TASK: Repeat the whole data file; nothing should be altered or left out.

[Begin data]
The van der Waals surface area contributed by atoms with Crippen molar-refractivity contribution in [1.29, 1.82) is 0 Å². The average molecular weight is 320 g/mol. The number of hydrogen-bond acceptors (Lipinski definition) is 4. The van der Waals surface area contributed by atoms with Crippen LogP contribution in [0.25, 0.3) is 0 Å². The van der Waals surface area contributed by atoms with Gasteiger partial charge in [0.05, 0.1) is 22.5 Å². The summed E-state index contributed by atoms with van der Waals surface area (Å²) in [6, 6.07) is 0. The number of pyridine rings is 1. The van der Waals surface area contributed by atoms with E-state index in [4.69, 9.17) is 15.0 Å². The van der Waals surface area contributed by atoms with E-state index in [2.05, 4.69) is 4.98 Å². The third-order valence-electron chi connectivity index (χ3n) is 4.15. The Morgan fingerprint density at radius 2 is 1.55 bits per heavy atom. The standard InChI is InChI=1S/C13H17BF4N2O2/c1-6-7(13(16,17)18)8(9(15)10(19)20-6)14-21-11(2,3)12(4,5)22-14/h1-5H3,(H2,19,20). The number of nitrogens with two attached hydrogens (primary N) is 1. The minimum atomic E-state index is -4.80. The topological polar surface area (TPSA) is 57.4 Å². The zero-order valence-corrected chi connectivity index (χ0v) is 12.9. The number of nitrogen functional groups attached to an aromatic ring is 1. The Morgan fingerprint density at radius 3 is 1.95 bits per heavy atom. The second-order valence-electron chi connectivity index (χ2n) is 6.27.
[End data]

The van der Waals surface area contributed by atoms with Crippen molar-refractivity contribution in [1.29, 1.82) is 0 Å². The average molecular weight is 320 g/mol. The number of hydrogen-bond acceptors (Lipinski definition) is 4. The van der Waals surface area contributed by atoms with Crippen LogP contribution in [0.25, 0.3) is 0 Å². The van der Waals surface area contributed by atoms with Gasteiger partial charge in [0.05, 0.1) is 22.5 Å². The summed E-state index contributed by atoms with van der Waals surface area (Å²) in [6, 6.07) is 0. The number of pyridine rings is 1. The van der Waals surface area contributed by atoms with E-state index in [4.69, 9.17) is 15.0 Å². The van der Waals surface area contributed by atoms with E-state index in [2.05, 4.69) is 4.98 Å². The third-order valence-electron chi connectivity index (χ3n) is 4.15. The Morgan fingerprint density at radius 2 is 1.55 bits per heavy atom. The standard InChI is InChI=1S/C13H17BF4N2O2/c1-6-7(13(16,17)18)8(9(15)10(19)20-6)14-21-11(2,3)12(4,5)22-14/h1-5H3,(H2,19,20). The number of nitrogens with two attached hydrogens (primary N) is 1. The minimum atomic E-state index is -4.80. The topological polar surface area (TPSA) is 57.4 Å². The zero-order valence-corrected chi connectivity index (χ0v) is 12.9. The number of nitrogen functional groups attached to an aromatic ring is 1. The Morgan fingerprint density at radius 3 is 1.95 bits per heavy atom. The second-order valence-electron chi connectivity index (χ2n) is 6.27.